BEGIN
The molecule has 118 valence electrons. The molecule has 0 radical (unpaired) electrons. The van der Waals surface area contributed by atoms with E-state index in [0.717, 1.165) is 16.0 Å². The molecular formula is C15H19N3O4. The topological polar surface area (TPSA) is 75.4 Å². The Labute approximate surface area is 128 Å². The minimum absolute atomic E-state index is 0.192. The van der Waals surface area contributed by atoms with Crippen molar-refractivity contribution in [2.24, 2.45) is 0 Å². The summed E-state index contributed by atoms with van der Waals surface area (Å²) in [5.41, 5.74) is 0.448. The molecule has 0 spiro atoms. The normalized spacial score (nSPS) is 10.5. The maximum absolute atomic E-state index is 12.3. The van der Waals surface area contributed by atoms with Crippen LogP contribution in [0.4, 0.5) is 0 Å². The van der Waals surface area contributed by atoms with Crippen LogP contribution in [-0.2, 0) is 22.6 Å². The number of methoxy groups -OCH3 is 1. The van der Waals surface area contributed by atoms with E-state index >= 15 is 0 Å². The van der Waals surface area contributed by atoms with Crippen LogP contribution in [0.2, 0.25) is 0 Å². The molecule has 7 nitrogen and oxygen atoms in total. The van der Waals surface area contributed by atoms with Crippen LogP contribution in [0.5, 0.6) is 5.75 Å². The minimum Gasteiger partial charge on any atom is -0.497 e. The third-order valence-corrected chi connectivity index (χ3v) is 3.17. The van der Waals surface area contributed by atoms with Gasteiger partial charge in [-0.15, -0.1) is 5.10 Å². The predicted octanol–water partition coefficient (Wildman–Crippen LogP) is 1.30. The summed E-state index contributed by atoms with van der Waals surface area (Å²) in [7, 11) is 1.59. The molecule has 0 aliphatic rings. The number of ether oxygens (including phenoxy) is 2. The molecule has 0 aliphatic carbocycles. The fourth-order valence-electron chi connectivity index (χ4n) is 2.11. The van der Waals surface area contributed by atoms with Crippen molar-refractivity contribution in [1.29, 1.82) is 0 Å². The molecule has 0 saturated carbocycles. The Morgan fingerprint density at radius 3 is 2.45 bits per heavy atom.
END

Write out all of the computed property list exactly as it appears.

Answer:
The molecule has 118 valence electrons. The molecule has 0 radical (unpaired) electrons. The van der Waals surface area contributed by atoms with E-state index in [0.717, 1.165) is 16.0 Å². The molecular formula is C15H19N3O4. The topological polar surface area (TPSA) is 75.4 Å². The Labute approximate surface area is 128 Å². The minimum absolute atomic E-state index is 0.192. The van der Waals surface area contributed by atoms with Crippen molar-refractivity contribution in [2.24, 2.45) is 0 Å². The summed E-state index contributed by atoms with van der Waals surface area (Å²) in [5.41, 5.74) is 0.448. The molecule has 0 spiro atoms. The normalized spacial score (nSPS) is 10.5. The maximum absolute atomic E-state index is 12.3. The van der Waals surface area contributed by atoms with Crippen LogP contribution in [0.4, 0.5) is 0 Å². The van der Waals surface area contributed by atoms with Crippen LogP contribution in [-0.2, 0) is 22.6 Å². The number of methoxy groups -OCH3 is 1. The van der Waals surface area contributed by atoms with E-state index >= 15 is 0 Å². The van der Waals surface area contributed by atoms with Crippen LogP contribution in [0.2, 0.25) is 0 Å². The molecule has 7 nitrogen and oxygen atoms in total. The van der Waals surface area contributed by atoms with Crippen LogP contribution in [0.5, 0.6) is 5.75 Å². The minimum Gasteiger partial charge on any atom is -0.497 e. The third-order valence-corrected chi connectivity index (χ3v) is 3.17. The van der Waals surface area contributed by atoms with Gasteiger partial charge in [-0.15, -0.1) is 5.10 Å². The predicted octanol–water partition coefficient (Wildman–Crippen LogP) is 1.30. The summed E-state index contributed by atoms with van der Waals surface area (Å²) in [7, 11) is 1.59. The molecule has 0 aliphatic rings. The number of ether oxygens (including phenoxy) is 2. The molecule has 0 aliphatic carbocycles. The fourth-order valence-electron chi connectivity index (χ4n) is 2.11. The van der Waals surface area contributed by atoms with Crippen molar-refractivity contribution in [1.29, 1.82) is 0 Å². The molecule has 0 saturated carbocycles. The Morgan fingerprint density at radius 3 is 2.45 bits per heavy atom.